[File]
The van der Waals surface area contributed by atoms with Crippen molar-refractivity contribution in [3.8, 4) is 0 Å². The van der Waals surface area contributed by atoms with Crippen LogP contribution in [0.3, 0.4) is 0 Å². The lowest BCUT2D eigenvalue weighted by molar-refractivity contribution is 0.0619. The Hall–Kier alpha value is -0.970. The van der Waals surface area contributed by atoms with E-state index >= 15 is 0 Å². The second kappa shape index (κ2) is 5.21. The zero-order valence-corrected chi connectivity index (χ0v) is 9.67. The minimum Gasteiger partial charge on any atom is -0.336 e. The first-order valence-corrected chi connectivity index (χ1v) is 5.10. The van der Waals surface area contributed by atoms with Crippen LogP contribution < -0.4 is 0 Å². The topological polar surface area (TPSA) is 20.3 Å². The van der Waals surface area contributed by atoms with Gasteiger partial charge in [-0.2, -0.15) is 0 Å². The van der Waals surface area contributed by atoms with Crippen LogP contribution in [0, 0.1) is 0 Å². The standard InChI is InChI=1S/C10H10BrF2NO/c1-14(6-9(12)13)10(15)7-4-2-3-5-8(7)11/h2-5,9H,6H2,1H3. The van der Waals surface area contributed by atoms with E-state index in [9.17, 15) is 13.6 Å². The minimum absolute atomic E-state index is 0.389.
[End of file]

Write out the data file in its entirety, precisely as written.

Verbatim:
The van der Waals surface area contributed by atoms with Crippen molar-refractivity contribution in [3.8, 4) is 0 Å². The van der Waals surface area contributed by atoms with Crippen LogP contribution in [0.3, 0.4) is 0 Å². The lowest BCUT2D eigenvalue weighted by molar-refractivity contribution is 0.0619. The Hall–Kier alpha value is -0.970. The van der Waals surface area contributed by atoms with E-state index >= 15 is 0 Å². The second kappa shape index (κ2) is 5.21. The zero-order valence-corrected chi connectivity index (χ0v) is 9.67. The minimum Gasteiger partial charge on any atom is -0.336 e. The first-order valence-corrected chi connectivity index (χ1v) is 5.10. The van der Waals surface area contributed by atoms with Crippen LogP contribution < -0.4 is 0 Å². The topological polar surface area (TPSA) is 20.3 Å². The van der Waals surface area contributed by atoms with Gasteiger partial charge in [-0.2, -0.15) is 0 Å². The van der Waals surface area contributed by atoms with Crippen LogP contribution in [0, 0.1) is 0 Å². The standard InChI is InChI=1S/C10H10BrF2NO/c1-14(6-9(12)13)10(15)7-4-2-3-5-8(7)11/h2-5,9H,6H2,1H3. The van der Waals surface area contributed by atoms with E-state index in [9.17, 15) is 13.6 Å². The minimum absolute atomic E-state index is 0.389.